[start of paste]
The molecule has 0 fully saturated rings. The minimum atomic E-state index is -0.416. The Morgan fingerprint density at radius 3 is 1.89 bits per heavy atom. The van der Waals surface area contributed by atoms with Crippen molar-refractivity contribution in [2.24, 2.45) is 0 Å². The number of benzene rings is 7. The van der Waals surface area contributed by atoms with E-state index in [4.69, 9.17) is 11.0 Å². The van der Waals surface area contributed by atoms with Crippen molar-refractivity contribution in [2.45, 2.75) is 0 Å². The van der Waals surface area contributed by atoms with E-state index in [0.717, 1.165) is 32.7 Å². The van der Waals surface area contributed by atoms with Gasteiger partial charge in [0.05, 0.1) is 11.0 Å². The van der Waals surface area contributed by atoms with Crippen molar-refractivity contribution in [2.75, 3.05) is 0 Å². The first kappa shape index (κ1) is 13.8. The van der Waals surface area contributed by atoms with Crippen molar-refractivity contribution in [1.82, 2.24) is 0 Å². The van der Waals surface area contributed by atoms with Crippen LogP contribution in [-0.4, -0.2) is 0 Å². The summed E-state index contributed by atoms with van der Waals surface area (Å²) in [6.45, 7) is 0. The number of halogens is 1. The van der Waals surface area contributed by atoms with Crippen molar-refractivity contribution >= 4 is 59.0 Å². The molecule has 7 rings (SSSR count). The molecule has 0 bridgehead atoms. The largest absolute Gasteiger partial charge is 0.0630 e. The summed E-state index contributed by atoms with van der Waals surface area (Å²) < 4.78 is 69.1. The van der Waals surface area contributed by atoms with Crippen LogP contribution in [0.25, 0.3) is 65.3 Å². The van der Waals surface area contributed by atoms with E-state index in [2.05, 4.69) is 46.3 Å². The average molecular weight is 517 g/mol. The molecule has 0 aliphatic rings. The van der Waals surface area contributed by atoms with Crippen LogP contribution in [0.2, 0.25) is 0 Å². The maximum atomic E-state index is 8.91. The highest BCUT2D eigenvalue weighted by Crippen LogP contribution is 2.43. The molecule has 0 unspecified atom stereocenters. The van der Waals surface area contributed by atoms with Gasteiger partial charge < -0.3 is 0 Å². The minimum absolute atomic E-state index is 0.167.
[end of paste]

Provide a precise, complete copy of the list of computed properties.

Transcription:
The molecule has 0 fully saturated rings. The minimum atomic E-state index is -0.416. The Morgan fingerprint density at radius 3 is 1.89 bits per heavy atom. The van der Waals surface area contributed by atoms with Crippen molar-refractivity contribution in [2.24, 2.45) is 0 Å². The number of benzene rings is 7. The van der Waals surface area contributed by atoms with E-state index in [4.69, 9.17) is 11.0 Å². The van der Waals surface area contributed by atoms with Crippen molar-refractivity contribution in [2.45, 2.75) is 0 Å². The van der Waals surface area contributed by atoms with E-state index in [0.717, 1.165) is 32.7 Å². The van der Waals surface area contributed by atoms with Gasteiger partial charge in [0.05, 0.1) is 11.0 Å². The van der Waals surface area contributed by atoms with Crippen molar-refractivity contribution in [2.75, 3.05) is 0 Å². The first kappa shape index (κ1) is 13.8. The van der Waals surface area contributed by atoms with Crippen molar-refractivity contribution in [1.82, 2.24) is 0 Å². The van der Waals surface area contributed by atoms with Crippen LogP contribution in [-0.4, -0.2) is 0 Å². The summed E-state index contributed by atoms with van der Waals surface area (Å²) in [6.45, 7) is 0. The number of halogens is 1. The van der Waals surface area contributed by atoms with Crippen molar-refractivity contribution >= 4 is 59.0 Å². The molecule has 7 rings (SSSR count). The molecule has 0 bridgehead atoms. The largest absolute Gasteiger partial charge is 0.0630 e. The summed E-state index contributed by atoms with van der Waals surface area (Å²) < 4.78 is 69.1. The van der Waals surface area contributed by atoms with Crippen LogP contribution in [0.25, 0.3) is 65.3 Å². The van der Waals surface area contributed by atoms with E-state index in [2.05, 4.69) is 46.3 Å². The average molecular weight is 517 g/mol. The molecule has 0 aliphatic rings. The van der Waals surface area contributed by atoms with Crippen LogP contribution in [0.2, 0.25) is 0 Å². The maximum atomic E-state index is 8.91. The highest BCUT2D eigenvalue weighted by Crippen LogP contribution is 2.43. The molecule has 0 unspecified atom stereocenters. The van der Waals surface area contributed by atoms with Gasteiger partial charge < -0.3 is 0 Å². The minimum absolute atomic E-state index is 0.167.